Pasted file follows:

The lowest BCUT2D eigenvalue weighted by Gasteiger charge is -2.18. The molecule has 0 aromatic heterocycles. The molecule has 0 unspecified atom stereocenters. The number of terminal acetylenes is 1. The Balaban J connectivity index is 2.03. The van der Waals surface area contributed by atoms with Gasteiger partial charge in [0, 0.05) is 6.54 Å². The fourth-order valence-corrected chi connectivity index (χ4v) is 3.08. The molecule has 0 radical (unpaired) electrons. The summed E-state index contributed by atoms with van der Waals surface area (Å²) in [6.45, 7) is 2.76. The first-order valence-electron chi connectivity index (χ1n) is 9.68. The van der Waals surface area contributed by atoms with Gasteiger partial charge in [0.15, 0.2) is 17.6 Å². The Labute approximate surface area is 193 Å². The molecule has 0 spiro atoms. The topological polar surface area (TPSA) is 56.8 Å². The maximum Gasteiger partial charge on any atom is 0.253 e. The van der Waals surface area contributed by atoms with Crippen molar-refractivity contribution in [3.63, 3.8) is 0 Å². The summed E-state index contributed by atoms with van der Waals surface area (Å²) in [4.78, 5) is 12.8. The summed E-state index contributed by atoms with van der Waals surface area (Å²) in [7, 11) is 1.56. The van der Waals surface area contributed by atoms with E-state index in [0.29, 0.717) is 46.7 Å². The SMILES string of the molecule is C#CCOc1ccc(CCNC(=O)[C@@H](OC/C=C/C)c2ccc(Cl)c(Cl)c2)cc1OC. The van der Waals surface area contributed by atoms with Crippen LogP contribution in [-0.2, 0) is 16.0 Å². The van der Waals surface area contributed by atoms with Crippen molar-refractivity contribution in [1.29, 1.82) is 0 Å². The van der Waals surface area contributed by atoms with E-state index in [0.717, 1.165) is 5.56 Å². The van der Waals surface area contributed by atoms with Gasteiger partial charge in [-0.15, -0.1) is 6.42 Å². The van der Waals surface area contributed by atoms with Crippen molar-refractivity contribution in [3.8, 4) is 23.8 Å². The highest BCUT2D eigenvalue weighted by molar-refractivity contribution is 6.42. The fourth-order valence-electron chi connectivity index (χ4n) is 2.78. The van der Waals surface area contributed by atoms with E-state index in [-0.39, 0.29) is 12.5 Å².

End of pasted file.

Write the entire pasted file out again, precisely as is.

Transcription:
The lowest BCUT2D eigenvalue weighted by Gasteiger charge is -2.18. The molecule has 0 aromatic heterocycles. The molecule has 0 unspecified atom stereocenters. The number of terminal acetylenes is 1. The Balaban J connectivity index is 2.03. The van der Waals surface area contributed by atoms with Gasteiger partial charge in [0, 0.05) is 6.54 Å². The fourth-order valence-corrected chi connectivity index (χ4v) is 3.08. The molecule has 0 radical (unpaired) electrons. The summed E-state index contributed by atoms with van der Waals surface area (Å²) in [6.45, 7) is 2.76. The first-order valence-electron chi connectivity index (χ1n) is 9.68. The van der Waals surface area contributed by atoms with Gasteiger partial charge in [0.15, 0.2) is 17.6 Å². The Labute approximate surface area is 193 Å². The molecule has 0 spiro atoms. The topological polar surface area (TPSA) is 56.8 Å². The maximum Gasteiger partial charge on any atom is 0.253 e. The van der Waals surface area contributed by atoms with Crippen molar-refractivity contribution in [3.63, 3.8) is 0 Å². The summed E-state index contributed by atoms with van der Waals surface area (Å²) in [4.78, 5) is 12.8. The summed E-state index contributed by atoms with van der Waals surface area (Å²) in [7, 11) is 1.56. The van der Waals surface area contributed by atoms with E-state index in [0.29, 0.717) is 46.7 Å². The SMILES string of the molecule is C#CCOc1ccc(CCNC(=O)[C@@H](OC/C=C/C)c2ccc(Cl)c(Cl)c2)cc1OC. The van der Waals surface area contributed by atoms with Crippen LogP contribution in [-0.2, 0) is 16.0 Å². The van der Waals surface area contributed by atoms with Crippen molar-refractivity contribution in [1.29, 1.82) is 0 Å². The van der Waals surface area contributed by atoms with E-state index in [0.717, 1.165) is 5.56 Å². The van der Waals surface area contributed by atoms with Gasteiger partial charge in [-0.15, -0.1) is 6.42 Å². The van der Waals surface area contributed by atoms with Crippen molar-refractivity contribution in [3.8, 4) is 23.8 Å². The highest BCUT2D eigenvalue weighted by molar-refractivity contribution is 6.42. The fourth-order valence-electron chi connectivity index (χ4n) is 2.78. The van der Waals surface area contributed by atoms with E-state index in [-0.39, 0.29) is 12.5 Å².